The wave of terror attacks continues unabated across Africa. The New York Times:
The Shabab militant group said on Friday that it had overrun an African Union base in a village in southern Somalia and killed dozens of peacekeepers.
Residents described what appeared to be a suicide car bombing, followed by a ferocious firefight that lasted at least five hours. The African Union confirmed an attack on its troops. But central details, including the identity of those killed, were not immediately clear.
Sheikh Abdulaziz Abu Muscab, a spokesman for the Shabab, which is affiliated with Al Qaeda, said the group had killed 63 Kenyan soldiers at the African Union base near the village of El-Adde and had seized ammunition and military vehicles.
Meanwhile, in Burkina Faso:
Attackers raided a luxury hotel in Burkina Faso overnight, shooting some and taking others hostage in a siege that lasted hours and ended with dozens of people dead.
An al Qaeda-linked terrorist group claimed responsibility for the assault at Splendid Hotel — a popular meeting place for Western diplomats in the capital, Ouagadougou.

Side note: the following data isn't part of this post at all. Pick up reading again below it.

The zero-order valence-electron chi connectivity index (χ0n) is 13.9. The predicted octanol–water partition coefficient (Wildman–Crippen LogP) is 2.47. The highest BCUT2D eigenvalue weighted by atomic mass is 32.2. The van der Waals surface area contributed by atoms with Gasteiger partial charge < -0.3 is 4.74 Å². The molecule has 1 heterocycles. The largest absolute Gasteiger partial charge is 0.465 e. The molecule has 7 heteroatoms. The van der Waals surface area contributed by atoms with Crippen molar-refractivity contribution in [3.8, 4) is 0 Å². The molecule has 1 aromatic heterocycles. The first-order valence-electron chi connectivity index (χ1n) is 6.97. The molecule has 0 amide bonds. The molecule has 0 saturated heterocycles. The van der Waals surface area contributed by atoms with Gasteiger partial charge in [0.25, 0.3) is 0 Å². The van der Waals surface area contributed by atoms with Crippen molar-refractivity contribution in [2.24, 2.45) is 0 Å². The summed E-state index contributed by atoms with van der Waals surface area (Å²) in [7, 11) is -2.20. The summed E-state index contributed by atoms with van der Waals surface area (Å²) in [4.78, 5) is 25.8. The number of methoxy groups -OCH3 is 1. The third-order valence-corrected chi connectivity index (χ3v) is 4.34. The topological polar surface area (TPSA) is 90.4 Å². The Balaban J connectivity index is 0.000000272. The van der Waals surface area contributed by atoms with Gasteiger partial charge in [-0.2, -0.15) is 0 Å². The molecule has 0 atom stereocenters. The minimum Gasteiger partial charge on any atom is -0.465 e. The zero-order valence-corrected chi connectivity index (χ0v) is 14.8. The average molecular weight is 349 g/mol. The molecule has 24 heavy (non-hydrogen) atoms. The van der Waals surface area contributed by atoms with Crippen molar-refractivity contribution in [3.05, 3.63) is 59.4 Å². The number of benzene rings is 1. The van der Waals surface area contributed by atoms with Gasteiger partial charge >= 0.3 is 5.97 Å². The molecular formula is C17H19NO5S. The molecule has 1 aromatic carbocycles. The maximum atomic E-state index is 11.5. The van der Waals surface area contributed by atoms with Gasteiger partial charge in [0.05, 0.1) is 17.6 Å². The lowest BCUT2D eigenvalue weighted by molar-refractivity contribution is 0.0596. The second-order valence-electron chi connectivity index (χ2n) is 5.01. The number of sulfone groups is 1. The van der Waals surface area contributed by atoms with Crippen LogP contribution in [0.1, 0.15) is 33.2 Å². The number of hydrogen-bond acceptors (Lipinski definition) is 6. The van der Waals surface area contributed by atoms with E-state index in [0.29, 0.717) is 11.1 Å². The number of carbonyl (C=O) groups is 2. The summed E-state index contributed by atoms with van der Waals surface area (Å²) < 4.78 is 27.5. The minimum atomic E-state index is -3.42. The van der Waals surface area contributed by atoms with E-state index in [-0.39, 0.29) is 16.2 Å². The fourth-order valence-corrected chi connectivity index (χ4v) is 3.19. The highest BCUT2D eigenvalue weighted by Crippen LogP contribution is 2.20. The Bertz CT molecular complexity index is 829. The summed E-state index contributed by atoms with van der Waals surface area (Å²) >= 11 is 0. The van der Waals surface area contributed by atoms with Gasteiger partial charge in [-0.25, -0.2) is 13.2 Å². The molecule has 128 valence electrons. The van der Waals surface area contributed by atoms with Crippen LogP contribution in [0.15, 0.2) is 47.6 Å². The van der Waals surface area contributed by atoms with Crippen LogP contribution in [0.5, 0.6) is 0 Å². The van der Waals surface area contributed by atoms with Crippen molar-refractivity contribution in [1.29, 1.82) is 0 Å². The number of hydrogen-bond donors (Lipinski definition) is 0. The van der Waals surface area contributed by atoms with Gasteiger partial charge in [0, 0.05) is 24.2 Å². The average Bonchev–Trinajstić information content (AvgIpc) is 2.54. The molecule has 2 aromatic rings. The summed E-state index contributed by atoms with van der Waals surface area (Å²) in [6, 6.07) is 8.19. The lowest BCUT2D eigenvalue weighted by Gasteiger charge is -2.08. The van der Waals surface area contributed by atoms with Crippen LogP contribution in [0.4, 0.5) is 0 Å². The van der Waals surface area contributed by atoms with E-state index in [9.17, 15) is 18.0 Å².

The attack began Friday night and dragged on under the cover of darkness. Security forces circled the perimeter to assess the situation before they stormed in hours later.
There’s an emerging pattern of increasing jihadi activism across Africa. It’s important to remember that these attacks are partly the result of a set of unrelated local conflicts, often over things like grazing rights. But the growing presence of jihadi ideology, funding, training and weapons is beginning to pull these unrelated conflicts into something larger and more dangerous. With Africa now facing some serious economic problems due to the commodity crash, it’s going to be harder for governments to respond—either in military terms by enhancing the training and capacity of security forces, or in political terms by instituting reforms and promoting development that can attack the problem at its roots.